So the next step for me is to get signed with a literary agent, which is much more in-depth and difficult than it sounds. How does that work, you say? Here’s what I’ve learned so far, rapid-fire style:
- If you aspire to have a published piece of writing out into the world, there are a few ways to go about it. You can self-publish, or you can try to get published through a publishing house (this is the route I am going).
- Generally, if you want to get published through a publishing house, it is best to have an awesome literary agent on your side. The literary agent goes to bat for you; they are the ones on the front lines talking to publishing houses with the goal to sell your story.
- An agent is an advocate. There is a reason published writers often thank their agents in the Acknowledgment section of their books. Agents often work closely with writers in understanding what are the writer’s career goals and helps guide them along that desired career path.
- Finding the right literary agent for you is sort of like dating. There are many literary agents out there, but it’s about finding an agent that is the right fit for you/your story and that you are a right fit for the agent, as well. For example, there are many agents that enjoy science fiction stories. There are many agents that focus on adult fiction, or nonfiction, or prefer to work with seasoned authors. In my case, I’m a wannabe debut author that writes contemporary realistic young adult fiction. Contemporary realistic means I write about things that would generally happen in real-life. My stories don’t involve vampires or werewolves or wizards. So my goal is to find an agent who represents young adult (YA) and enjoys contemporary realistic stories.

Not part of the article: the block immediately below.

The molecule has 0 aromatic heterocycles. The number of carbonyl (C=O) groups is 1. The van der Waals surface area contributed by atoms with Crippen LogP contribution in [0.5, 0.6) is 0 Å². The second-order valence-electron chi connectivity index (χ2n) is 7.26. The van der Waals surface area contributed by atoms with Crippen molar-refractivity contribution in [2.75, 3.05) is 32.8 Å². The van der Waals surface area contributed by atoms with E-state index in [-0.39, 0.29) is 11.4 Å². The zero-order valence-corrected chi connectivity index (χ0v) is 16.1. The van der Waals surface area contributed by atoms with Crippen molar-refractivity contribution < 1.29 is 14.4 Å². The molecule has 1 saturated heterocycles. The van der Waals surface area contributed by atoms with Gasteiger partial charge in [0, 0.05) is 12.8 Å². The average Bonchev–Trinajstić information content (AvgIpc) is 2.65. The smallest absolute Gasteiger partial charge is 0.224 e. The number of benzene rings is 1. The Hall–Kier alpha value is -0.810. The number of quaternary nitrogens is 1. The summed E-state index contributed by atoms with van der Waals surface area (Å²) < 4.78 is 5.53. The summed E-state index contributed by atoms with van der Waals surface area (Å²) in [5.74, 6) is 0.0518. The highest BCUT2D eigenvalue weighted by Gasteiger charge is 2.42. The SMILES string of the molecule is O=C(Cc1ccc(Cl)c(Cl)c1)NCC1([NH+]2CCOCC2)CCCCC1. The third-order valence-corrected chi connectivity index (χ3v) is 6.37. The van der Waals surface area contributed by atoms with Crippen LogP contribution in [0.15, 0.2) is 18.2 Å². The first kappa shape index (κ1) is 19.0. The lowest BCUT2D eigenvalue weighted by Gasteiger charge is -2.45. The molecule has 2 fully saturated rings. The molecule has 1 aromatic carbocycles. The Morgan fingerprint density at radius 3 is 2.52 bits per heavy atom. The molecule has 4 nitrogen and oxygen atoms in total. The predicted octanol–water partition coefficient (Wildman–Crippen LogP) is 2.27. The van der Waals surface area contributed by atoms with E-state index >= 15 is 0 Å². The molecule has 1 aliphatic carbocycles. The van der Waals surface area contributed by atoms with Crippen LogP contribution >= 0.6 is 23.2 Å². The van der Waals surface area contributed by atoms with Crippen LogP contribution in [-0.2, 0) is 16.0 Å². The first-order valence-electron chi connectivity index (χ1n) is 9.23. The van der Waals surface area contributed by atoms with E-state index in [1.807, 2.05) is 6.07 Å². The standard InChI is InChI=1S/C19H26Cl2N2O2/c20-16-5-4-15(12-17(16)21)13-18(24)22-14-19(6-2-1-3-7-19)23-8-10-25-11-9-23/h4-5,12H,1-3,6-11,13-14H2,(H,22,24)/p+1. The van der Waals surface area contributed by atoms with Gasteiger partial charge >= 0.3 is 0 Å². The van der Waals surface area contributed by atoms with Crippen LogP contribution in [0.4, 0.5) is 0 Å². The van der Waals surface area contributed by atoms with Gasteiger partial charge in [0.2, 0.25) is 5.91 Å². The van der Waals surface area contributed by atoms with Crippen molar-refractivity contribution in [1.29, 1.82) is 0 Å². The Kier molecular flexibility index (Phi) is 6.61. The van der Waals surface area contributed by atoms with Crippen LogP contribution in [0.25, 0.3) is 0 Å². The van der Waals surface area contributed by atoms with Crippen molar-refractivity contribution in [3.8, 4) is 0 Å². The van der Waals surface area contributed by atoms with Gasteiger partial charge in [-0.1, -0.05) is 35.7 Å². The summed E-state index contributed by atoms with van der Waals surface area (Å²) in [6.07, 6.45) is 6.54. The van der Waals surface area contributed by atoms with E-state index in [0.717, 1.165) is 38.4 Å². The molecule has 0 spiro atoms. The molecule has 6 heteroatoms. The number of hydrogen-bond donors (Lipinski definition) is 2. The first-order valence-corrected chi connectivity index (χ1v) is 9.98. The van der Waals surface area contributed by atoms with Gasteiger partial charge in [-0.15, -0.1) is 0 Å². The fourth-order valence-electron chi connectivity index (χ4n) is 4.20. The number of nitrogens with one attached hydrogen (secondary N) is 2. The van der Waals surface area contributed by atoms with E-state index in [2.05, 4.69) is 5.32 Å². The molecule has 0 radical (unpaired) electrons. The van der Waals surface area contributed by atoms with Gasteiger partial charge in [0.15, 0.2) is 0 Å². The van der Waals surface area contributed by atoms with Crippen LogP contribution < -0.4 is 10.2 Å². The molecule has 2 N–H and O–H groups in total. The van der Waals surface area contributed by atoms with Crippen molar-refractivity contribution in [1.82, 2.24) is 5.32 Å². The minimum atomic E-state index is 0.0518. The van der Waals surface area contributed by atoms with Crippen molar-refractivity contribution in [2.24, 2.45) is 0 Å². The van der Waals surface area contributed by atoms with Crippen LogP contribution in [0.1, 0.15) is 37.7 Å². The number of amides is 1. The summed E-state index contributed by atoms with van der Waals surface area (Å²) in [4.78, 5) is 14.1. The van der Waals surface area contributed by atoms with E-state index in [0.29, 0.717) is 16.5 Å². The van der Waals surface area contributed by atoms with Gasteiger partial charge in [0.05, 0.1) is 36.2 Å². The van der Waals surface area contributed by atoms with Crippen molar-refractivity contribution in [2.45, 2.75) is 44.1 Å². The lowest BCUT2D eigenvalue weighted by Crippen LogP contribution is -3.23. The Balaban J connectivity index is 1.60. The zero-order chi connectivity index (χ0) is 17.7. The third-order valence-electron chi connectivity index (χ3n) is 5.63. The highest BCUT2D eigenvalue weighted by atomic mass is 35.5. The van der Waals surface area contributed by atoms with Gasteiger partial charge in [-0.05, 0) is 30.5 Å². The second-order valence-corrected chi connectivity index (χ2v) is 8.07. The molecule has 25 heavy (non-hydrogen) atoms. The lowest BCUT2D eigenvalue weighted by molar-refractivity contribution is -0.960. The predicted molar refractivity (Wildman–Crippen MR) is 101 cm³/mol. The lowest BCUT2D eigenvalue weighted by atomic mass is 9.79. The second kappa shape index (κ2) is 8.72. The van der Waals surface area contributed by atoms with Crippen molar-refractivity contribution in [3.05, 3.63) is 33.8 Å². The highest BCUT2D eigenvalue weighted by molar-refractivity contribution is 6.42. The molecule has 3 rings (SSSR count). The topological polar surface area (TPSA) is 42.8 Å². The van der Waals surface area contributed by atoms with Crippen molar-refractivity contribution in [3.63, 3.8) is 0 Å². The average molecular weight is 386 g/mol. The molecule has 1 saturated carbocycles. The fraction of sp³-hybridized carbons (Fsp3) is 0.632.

- Finding literary agents who dig your style of writing requires research. Like I said, there are many literary agents out there. Lots of fish in the pond, if you will. But just because there’s a lot of fish doesn’t mean they are biting your bait. It’s about finding the right match: an agent that not only represents your type of story, but wants to represent you and work alongside you to bring your story to the shelves.
- Here’s how I determined agents that may be a good fit for me and my manuscript based on the agent’s history/profile (interests, personality, preferences, etc.):
-A useful website called www.querytracker.net where writers can search for literary agent names, who their clients are, what genres they represent, etc.
-Searched online and Twitter using the hashtag #mswl (which stands for Manuscript Wish List) and identifying in the results who said “contemporary realistic Young Adult” is a genre they are interested in
-Twitter in general: Many literary agents are active on Twitter and often give tips about writing, publishing and what they are looking for, which is helpful. Plus Twitter can somewhat be a way to get a sense of an agent’s personality, (though I realize online personality or way of saying things is not always the same as face-to-face).
-The Book of Everything Publishing, aka WRITER’S MARKET. This resource book comes out every year and lists all literary agent names, agency names, contact information, submission guidelines, etc.